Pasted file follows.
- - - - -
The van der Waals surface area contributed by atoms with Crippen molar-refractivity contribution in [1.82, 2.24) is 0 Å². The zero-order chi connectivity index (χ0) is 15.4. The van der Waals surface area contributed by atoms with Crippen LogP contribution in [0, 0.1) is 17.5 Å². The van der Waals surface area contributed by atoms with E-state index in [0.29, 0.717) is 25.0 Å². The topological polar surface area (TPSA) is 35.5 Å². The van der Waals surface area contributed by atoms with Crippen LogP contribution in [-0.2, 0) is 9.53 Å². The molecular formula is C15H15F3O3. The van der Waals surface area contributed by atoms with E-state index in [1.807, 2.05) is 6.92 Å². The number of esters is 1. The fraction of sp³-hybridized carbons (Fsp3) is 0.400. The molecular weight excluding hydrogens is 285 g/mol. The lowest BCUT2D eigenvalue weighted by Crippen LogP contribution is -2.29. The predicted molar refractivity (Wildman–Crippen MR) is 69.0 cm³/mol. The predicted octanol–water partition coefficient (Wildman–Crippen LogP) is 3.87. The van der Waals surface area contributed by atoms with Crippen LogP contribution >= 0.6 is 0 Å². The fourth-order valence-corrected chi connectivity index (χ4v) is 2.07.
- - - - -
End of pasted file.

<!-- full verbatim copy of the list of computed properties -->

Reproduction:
The van der Waals surface area contributed by atoms with Crippen molar-refractivity contribution in [1.82, 2.24) is 0 Å². The zero-order chi connectivity index (χ0) is 15.4. The van der Waals surface area contributed by atoms with Crippen LogP contribution in [0, 0.1) is 17.5 Å². The van der Waals surface area contributed by atoms with E-state index in [0.29, 0.717) is 25.0 Å². The topological polar surface area (TPSA) is 35.5 Å². The van der Waals surface area contributed by atoms with Crippen LogP contribution in [-0.2, 0) is 9.53 Å². The molecular formula is C15H15F3O3. The van der Waals surface area contributed by atoms with E-state index in [1.807, 2.05) is 6.92 Å². The number of esters is 1. The fraction of sp³-hybridized carbons (Fsp3) is 0.400. The molecular weight excluding hydrogens is 285 g/mol. The lowest BCUT2D eigenvalue weighted by Crippen LogP contribution is -2.29. The predicted molar refractivity (Wildman–Crippen MR) is 69.0 cm³/mol. The predicted octanol–water partition coefficient (Wildman–Crippen LogP) is 3.87. The van der Waals surface area contributed by atoms with Crippen LogP contribution >= 0.6 is 0 Å². The fourth-order valence-corrected chi connectivity index (χ4v) is 2.07.